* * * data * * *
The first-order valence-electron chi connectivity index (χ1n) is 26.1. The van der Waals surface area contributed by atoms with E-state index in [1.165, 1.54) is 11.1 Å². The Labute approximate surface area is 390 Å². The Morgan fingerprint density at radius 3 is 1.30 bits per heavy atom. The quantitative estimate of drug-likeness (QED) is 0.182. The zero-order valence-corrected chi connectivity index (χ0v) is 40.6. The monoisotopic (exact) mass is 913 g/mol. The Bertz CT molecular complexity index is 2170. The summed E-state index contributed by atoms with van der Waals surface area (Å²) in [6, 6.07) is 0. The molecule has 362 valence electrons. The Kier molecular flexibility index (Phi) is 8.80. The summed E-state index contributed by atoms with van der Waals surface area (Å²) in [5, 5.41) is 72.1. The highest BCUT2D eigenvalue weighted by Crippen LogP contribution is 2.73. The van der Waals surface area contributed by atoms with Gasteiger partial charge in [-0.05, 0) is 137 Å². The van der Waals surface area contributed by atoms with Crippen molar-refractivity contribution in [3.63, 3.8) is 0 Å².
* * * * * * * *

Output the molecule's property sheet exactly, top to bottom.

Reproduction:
The first-order valence-electron chi connectivity index (χ1n) is 26.1. The van der Waals surface area contributed by atoms with E-state index in [1.165, 1.54) is 11.1 Å². The Labute approximate surface area is 390 Å². The Morgan fingerprint density at radius 3 is 1.30 bits per heavy atom. The quantitative estimate of drug-likeness (QED) is 0.182. The zero-order valence-corrected chi connectivity index (χ0v) is 40.6. The monoisotopic (exact) mass is 913 g/mol. The Bertz CT molecular complexity index is 2170. The summed E-state index contributed by atoms with van der Waals surface area (Å²) in [6, 6.07) is 0. The molecule has 362 valence electrons. The Kier molecular flexibility index (Phi) is 8.80. The summed E-state index contributed by atoms with van der Waals surface area (Å²) in [5, 5.41) is 72.1. The highest BCUT2D eigenvalue weighted by Crippen LogP contribution is 2.73. The van der Waals surface area contributed by atoms with Gasteiger partial charge in [-0.05, 0) is 137 Å². The van der Waals surface area contributed by atoms with Crippen molar-refractivity contribution in [3.63, 3.8) is 0 Å².